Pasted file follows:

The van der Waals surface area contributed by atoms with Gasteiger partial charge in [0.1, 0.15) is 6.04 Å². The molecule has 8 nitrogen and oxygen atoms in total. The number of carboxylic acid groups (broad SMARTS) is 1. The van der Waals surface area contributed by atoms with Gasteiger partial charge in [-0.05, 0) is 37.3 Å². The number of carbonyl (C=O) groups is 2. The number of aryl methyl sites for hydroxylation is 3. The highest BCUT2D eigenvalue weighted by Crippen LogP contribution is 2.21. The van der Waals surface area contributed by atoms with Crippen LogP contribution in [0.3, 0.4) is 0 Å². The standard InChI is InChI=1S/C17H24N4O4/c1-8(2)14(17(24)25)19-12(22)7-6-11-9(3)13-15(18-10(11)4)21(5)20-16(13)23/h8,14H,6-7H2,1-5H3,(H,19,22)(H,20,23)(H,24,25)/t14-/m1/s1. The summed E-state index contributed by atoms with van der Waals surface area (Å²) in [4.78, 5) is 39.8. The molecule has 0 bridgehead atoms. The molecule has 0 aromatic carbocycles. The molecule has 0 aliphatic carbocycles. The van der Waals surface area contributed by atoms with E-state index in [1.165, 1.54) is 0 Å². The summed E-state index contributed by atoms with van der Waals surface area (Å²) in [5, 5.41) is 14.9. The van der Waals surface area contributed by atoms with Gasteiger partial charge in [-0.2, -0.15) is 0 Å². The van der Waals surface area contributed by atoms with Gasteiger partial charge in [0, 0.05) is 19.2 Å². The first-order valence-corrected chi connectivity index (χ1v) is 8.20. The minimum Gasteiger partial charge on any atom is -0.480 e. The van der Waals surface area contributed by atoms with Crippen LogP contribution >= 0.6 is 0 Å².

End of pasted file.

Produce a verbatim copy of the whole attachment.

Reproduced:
The van der Waals surface area contributed by atoms with Gasteiger partial charge in [0.1, 0.15) is 6.04 Å². The molecule has 8 nitrogen and oxygen atoms in total. The number of carboxylic acid groups (broad SMARTS) is 1. The van der Waals surface area contributed by atoms with Gasteiger partial charge in [-0.05, 0) is 37.3 Å². The number of carbonyl (C=O) groups is 2. The number of aryl methyl sites for hydroxylation is 3. The highest BCUT2D eigenvalue weighted by Crippen LogP contribution is 2.21. The van der Waals surface area contributed by atoms with Crippen LogP contribution in [0.3, 0.4) is 0 Å². The standard InChI is InChI=1S/C17H24N4O4/c1-8(2)14(17(24)25)19-12(22)7-6-11-9(3)13-15(18-10(11)4)21(5)20-16(13)23/h8,14H,6-7H2,1-5H3,(H,19,22)(H,20,23)(H,24,25)/t14-/m1/s1. The summed E-state index contributed by atoms with van der Waals surface area (Å²) in [4.78, 5) is 39.8. The molecule has 0 bridgehead atoms. The molecule has 0 aromatic carbocycles. The molecule has 0 aliphatic carbocycles. The van der Waals surface area contributed by atoms with E-state index in [1.165, 1.54) is 0 Å². The summed E-state index contributed by atoms with van der Waals surface area (Å²) in [5, 5.41) is 14.9. The van der Waals surface area contributed by atoms with Gasteiger partial charge in [-0.2, -0.15) is 0 Å². The van der Waals surface area contributed by atoms with Gasteiger partial charge in [0, 0.05) is 19.2 Å². The first-order valence-corrected chi connectivity index (χ1v) is 8.20. The minimum Gasteiger partial charge on any atom is -0.480 e. The van der Waals surface area contributed by atoms with Crippen LogP contribution >= 0.6 is 0 Å².